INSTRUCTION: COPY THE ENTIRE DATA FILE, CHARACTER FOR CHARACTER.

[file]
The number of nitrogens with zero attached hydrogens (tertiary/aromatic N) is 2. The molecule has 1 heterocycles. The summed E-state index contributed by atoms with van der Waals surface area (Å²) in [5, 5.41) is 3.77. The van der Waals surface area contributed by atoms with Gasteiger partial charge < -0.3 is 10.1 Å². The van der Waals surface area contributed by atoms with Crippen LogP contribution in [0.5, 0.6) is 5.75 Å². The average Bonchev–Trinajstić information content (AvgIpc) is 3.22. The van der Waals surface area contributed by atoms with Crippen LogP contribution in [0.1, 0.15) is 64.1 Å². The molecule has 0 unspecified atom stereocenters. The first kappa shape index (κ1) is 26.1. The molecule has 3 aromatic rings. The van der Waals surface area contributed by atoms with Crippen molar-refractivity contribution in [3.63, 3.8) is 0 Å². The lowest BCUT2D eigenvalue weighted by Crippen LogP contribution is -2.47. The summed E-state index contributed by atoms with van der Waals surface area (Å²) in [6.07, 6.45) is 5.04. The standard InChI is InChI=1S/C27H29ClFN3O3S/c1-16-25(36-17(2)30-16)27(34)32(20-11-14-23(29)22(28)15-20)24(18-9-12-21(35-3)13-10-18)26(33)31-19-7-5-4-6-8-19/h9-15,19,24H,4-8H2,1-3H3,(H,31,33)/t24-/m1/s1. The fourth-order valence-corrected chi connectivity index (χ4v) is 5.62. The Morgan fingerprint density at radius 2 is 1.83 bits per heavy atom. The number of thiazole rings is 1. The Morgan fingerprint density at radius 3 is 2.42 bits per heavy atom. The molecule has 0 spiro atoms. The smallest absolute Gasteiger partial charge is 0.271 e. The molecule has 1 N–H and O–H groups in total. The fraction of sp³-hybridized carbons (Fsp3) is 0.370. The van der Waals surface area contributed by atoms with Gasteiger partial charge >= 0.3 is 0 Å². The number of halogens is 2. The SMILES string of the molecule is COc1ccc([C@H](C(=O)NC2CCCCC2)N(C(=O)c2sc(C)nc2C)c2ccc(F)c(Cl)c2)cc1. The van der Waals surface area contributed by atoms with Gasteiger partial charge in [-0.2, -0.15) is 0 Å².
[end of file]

The number of nitrogens with zero attached hydrogens (tertiary/aromatic N) is 2. The molecule has 1 heterocycles. The summed E-state index contributed by atoms with van der Waals surface area (Å²) in [5, 5.41) is 3.77. The van der Waals surface area contributed by atoms with Gasteiger partial charge < -0.3 is 10.1 Å². The van der Waals surface area contributed by atoms with Crippen LogP contribution in [0.5, 0.6) is 5.75 Å². The average Bonchev–Trinajstić information content (AvgIpc) is 3.22. The van der Waals surface area contributed by atoms with Crippen LogP contribution in [0.1, 0.15) is 64.1 Å². The molecule has 0 unspecified atom stereocenters. The first kappa shape index (κ1) is 26.1. The molecule has 3 aromatic rings. The van der Waals surface area contributed by atoms with Crippen molar-refractivity contribution in [3.63, 3.8) is 0 Å². The lowest BCUT2D eigenvalue weighted by Crippen LogP contribution is -2.47. The summed E-state index contributed by atoms with van der Waals surface area (Å²) in [6.07, 6.45) is 5.04. The standard InChI is InChI=1S/C27H29ClFN3O3S/c1-16-25(36-17(2)30-16)27(34)32(20-11-14-23(29)22(28)15-20)24(18-9-12-21(35-3)13-10-18)26(33)31-19-7-5-4-6-8-19/h9-15,19,24H,4-8H2,1-3H3,(H,31,33)/t24-/m1/s1. The fourth-order valence-corrected chi connectivity index (χ4v) is 5.62. The Morgan fingerprint density at radius 2 is 1.83 bits per heavy atom. The number of thiazole rings is 1. The Morgan fingerprint density at radius 3 is 2.42 bits per heavy atom. The molecule has 0 spiro atoms. The smallest absolute Gasteiger partial charge is 0.271 e. The molecule has 1 N–H and O–H groups in total. The fraction of sp³-hybridized carbons (Fsp3) is 0.370. The van der Waals surface area contributed by atoms with Gasteiger partial charge >= 0.3 is 0 Å². The number of halogens is 2. The SMILES string of the molecule is COc1ccc([C@H](C(=O)NC2CCCCC2)N(C(=O)c2sc(C)nc2C)c2ccc(F)c(Cl)c2)cc1. The van der Waals surface area contributed by atoms with Gasteiger partial charge in [-0.2, -0.15) is 0 Å².